Standing at the side of the pool was a little unnerving. The task was simple – swim across the pool, demonstrating the “crawl” stroke. Swimming wasn’t something I did much of growing up in Detroit in the 50’s and 60’s. Frankly, the dog paddle had been my best stroke — until I got to the Naval Academy.
After carefully eyeing the “mark” I was to hit on the other side of the pool, I dove in. The water seemed a little cooler than normal – but my mind quickly jumped to the task at hand. I was off and determined to get this right.
After swimming for what seemed like an eternity – I heard yelling, “Berg, Berg – come back, come back!” I came to an abrupt halt and looked around. I had gotten half way across the pool and then somehow I seemed to have taken a slow turn to port – headed — shall I say –“out to sea”.
When I returned, the instructor was waiting for me – along with my classmates.
“Your stroke looked pretty good, but where were you going? Were you swimming with your eyes closed?” No one missed the question. The laughter was spontaneous.
Slowly the words came, “Yes sir — I didn’t want the water to burn my eyes!” The embarrassment was cutting.
“Next time – keep them open,” he said rather calmly. “A proficient ‘crawl’ is one thing — open eyes quite another.”
Though it was painful at the time, my “swim to nowhere” taught me two valuable lessons. First, keep your eyes open and focused on the “mark” – the prize, so to speak. If you don’t, you will surely lose your way. Secondly, that it is important to have people willing to call you back when you are off course – when heading to “who knows where”. My experience at the natatorium was a real difference maker for me. Not only did I need to open my eyes, I also needed to open my mind about swimming. And without a coach and classmates willing to get back me on track, the change in course would not have happened. They were difference makers.
A growing darkness hangs over our world. It is a darkness that dehumanizes and destroys all that it envelopes. Far too many people seem more interested in looking good rather than doing good; closing their eyes hoping it all goes away hoping for the best. The call for leadership (being a difference maker) has never been greater. Despite thousands of books, tapes, video presentations, internet sites, courses, and organizations dedicated to leadership development, leaders who are making a positive and enduring difference remain in short supply.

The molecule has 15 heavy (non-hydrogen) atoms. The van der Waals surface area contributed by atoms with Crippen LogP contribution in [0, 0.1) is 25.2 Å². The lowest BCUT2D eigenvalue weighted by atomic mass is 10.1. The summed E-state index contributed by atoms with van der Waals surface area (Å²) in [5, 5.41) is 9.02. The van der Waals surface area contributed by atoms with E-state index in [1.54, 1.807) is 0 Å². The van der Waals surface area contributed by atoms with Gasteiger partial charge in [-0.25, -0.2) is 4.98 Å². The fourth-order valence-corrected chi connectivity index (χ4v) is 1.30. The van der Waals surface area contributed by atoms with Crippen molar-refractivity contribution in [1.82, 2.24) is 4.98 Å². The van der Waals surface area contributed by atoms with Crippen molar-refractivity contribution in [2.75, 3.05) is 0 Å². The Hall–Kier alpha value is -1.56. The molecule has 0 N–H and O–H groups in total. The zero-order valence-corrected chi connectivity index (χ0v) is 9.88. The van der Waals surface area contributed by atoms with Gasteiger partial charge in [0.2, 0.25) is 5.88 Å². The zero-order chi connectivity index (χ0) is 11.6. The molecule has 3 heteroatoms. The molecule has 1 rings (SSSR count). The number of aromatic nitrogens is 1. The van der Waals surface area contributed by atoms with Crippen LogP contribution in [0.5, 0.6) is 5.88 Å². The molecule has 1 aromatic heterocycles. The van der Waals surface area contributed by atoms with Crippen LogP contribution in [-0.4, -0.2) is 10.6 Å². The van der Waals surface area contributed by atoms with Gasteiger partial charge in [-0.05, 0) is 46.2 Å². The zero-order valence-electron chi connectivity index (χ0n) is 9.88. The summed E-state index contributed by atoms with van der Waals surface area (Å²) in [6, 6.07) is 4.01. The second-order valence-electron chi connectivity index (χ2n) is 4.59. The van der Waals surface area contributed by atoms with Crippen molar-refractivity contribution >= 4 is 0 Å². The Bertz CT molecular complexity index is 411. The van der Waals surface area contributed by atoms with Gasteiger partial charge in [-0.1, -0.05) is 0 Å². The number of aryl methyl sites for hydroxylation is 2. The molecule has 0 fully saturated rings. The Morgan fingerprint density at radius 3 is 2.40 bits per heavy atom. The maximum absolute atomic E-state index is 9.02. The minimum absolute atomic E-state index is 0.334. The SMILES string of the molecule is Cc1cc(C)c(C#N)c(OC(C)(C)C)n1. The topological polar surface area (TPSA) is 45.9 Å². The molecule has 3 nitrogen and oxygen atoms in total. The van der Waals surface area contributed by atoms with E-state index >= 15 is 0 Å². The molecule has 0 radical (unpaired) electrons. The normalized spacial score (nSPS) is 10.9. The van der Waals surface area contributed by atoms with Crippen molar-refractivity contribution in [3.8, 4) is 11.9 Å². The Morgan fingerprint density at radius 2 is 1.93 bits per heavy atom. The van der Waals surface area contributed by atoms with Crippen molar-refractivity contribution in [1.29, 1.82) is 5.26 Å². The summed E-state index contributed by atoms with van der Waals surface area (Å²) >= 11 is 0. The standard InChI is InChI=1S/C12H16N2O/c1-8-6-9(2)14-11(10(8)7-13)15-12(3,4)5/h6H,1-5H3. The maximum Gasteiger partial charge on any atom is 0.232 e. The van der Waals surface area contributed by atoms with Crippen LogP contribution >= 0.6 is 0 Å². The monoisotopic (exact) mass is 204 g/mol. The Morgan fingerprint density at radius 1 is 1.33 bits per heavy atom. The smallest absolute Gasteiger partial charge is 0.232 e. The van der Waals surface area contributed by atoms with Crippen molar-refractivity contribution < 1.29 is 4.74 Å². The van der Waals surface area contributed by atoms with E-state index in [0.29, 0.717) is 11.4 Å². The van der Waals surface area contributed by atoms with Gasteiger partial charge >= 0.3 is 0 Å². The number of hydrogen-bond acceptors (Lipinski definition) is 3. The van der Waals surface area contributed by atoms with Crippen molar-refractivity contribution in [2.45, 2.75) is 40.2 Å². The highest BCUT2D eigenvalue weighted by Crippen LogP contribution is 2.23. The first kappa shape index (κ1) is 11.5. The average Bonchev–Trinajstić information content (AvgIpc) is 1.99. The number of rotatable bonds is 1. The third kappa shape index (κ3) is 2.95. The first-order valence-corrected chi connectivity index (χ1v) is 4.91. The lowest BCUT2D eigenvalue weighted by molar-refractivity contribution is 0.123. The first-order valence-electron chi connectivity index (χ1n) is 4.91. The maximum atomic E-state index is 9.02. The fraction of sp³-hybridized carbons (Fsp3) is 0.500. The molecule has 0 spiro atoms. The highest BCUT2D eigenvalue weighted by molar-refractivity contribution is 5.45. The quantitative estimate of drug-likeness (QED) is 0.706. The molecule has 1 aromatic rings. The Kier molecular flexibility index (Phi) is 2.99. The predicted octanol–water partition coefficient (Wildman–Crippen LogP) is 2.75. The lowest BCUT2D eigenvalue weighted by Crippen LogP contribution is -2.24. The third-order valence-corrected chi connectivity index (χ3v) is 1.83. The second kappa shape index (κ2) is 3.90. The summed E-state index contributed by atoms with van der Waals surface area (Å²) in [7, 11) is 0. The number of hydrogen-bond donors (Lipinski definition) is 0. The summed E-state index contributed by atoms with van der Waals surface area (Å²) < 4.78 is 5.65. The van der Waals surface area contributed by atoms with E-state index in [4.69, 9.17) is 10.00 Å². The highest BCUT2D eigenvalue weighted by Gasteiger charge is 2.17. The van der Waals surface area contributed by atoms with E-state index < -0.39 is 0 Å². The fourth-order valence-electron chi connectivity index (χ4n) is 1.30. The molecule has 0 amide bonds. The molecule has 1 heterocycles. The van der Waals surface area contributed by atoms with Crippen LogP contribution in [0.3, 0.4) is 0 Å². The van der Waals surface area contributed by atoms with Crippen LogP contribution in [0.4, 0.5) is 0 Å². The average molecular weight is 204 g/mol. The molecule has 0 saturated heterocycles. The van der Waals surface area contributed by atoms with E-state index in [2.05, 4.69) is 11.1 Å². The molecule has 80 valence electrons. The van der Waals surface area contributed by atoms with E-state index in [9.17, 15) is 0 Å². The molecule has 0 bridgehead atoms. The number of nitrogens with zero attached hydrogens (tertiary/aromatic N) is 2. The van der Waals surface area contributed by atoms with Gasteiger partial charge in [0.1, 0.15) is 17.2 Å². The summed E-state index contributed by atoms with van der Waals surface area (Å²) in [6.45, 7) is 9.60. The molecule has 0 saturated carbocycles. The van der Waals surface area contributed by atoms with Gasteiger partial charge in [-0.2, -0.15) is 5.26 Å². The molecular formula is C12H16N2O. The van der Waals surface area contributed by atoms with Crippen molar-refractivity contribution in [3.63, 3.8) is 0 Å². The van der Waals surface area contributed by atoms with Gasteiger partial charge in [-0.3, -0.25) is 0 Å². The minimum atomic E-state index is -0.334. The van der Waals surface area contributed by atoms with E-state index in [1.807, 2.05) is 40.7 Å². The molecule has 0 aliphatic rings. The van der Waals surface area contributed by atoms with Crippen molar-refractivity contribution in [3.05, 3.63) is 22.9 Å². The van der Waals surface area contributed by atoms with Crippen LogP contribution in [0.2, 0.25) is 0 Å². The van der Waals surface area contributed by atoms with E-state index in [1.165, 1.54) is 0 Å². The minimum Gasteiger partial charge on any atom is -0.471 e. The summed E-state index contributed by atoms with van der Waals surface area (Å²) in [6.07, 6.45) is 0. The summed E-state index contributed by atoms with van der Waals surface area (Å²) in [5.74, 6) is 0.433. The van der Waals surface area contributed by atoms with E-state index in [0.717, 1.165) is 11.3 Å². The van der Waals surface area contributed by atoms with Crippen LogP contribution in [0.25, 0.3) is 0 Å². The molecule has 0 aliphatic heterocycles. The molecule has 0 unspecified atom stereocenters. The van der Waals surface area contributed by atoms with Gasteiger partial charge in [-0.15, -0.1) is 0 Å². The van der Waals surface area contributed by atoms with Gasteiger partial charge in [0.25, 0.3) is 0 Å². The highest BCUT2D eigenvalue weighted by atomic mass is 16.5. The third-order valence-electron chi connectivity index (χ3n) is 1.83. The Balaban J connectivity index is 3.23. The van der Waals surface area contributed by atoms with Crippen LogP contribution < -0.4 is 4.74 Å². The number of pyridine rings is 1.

The heart of leadership is the demonstrated character of the leader — character shaped by virtues and beliefs deeply imbedded in one’s inner being. They serve as one’s inner compass and in the end, direct actions, shape character, and impact (for good or bad) one’s sphere of influence. The character of the leader determines the kind of leader he/she will be.
The Severn Leadership Group (SLG) believes that the future can be better than the present and that we have a moral and personal responsibility to make it so. To that end the mission of the SLG is to inspire others to live lives of selfless courage and service to others and not self.
The work of the SLG is centered around a foundational template for both leadership and followership, based on the leadership paradigm lived by Jesus of Nazareth. At the core of this template is the call to “love” one another, to serve others – not self, to seek the common good, to be living examples of the “golden rule”.
This foundation is not simply a list of principles, advice, or good practices (which at times can be helpful), but rather a basis for personal and professional development – both as a follower and leader. It is meant to be a solid base or reference to which one’s “inner compass” can be set and maintained – irrespective of one’s culture, context, faith, ethnicity, or background.
If the curtain of darkness is to be shattered, it will only be shattered by the difference makers (leaders and followers) who are willing to be lights of service, seekers of the common good, who speak the truth, demonstrate compassion, make tough decisions, care for others and build their capacity to serve. Difference makers share a vision that builds new relationships, breaks barriers, demonstrates a willingness to say, “No,” when “No” is needed, and builds exceptional teams with sustained outstanding results.
This is not a time for us to “close our eyes” and hope for the best. More than ever we need people who are willing to yell, “Come back! Come back!” before it is too late.
In the final analysis without courageous leaders and followers, who are willing to step up and make a difference, we perish.